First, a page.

The Cost of Acceptance: Reflections

NBC Think asked me to write a short, 200-word reflection on my recent article on Ellen, George W. Bush, and the cost of acceptance.

Below is the full version, which was condensed for the newsletter.

Central to my analysis of Ellen Degeneres’ defense of her friendship with former US president George W. Bush is the concept of “likability.” In all of my writing, I am first and foremost interested in ethics. What are the ethical negotiations one makes in order to make oneself likable? To be accepted by society at large?

Usually, to gain acceptance, the cost is integrity in terms of one’s values. This not only compromises freedom for the self, but freedom for everyone. To be welcomed into the mainstream, one must dilute oneself as much as possible—this is applicable arguably to any minority identity. Personally, I always think of which feminists are the palatable ones; the cute, straight ones who ask “What about the men?” any time women are centered in a conversation.

The likable ones are whose voices are heard in the mainstream. But, in making themselves likable, who are they really representing? And, what are they actually standing for?

I am a lesbian. I remember watching Ellen come out on her tv show in 1997 and feeling my body shake inside. But the cost of her truth was erasure—her show was canceled, and she disappeared from the scene. And her takeaway was that to revive her career, she had to make herself likable. Ellen made herself into a global brand with her daytime talk show. For lesbians, the Ellen of the 1990s looks very different from the Ellen of the 2010s. The cost is evident to us.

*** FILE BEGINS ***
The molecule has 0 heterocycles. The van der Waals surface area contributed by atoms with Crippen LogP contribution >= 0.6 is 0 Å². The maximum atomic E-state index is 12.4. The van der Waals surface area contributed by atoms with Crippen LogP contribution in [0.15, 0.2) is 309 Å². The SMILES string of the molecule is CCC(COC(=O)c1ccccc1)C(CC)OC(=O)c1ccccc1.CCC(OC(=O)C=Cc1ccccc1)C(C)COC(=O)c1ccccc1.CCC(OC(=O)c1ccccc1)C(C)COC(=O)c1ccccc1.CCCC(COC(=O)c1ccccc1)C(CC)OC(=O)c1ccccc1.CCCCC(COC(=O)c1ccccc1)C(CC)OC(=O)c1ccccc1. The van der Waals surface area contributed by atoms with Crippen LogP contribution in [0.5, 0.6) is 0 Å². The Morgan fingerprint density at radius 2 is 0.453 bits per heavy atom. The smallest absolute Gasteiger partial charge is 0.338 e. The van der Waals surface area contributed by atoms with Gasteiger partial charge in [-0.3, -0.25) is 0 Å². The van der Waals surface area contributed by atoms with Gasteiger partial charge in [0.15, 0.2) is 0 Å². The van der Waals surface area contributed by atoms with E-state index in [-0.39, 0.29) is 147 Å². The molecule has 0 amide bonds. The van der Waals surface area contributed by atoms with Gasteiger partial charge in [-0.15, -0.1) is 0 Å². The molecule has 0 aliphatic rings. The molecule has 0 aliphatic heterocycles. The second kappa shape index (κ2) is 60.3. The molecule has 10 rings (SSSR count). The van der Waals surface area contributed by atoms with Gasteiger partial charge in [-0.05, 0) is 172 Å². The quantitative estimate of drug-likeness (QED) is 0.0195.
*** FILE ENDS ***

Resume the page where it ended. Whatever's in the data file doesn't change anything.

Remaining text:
The imperative to “Be kind” is code language for respectability politics when it is a demand placed on women and minorities, from queer people to black and brown people, Muslims to atheists. When you ask a person who because of their identity has experienced social and political oppression to “be kind,” you are not only asking them for complicity through silence, you are also dismissing their life. The power play is a projection of accountability: For the person who craves to remain blissfully ignorant of the life of the oppressed person to then request kindness is to place the responsibility for civility onto that oppressed person. Be kind = let me live in my bubble.

Ellen’s use of difference as a political bridge was particularly infuriating, because the difference of belief here is not a matter of whether Gala apples are better than Honeycrisp apples (they are) but of the value of human life. Here, America’s greatest public intellectual, James Baldwin, said it best: “We can disagree and still love each other, unless your disagreement is rooted in my oppression and denial of my humanity and right to exist.”

Some lesbians who defend Ellen cite “acceptance” in their reasoning. But, again, the question is, Are you being accepted by society on your terms, or on theirs? Are people accepting you, or are they accepting the version of you that they want?

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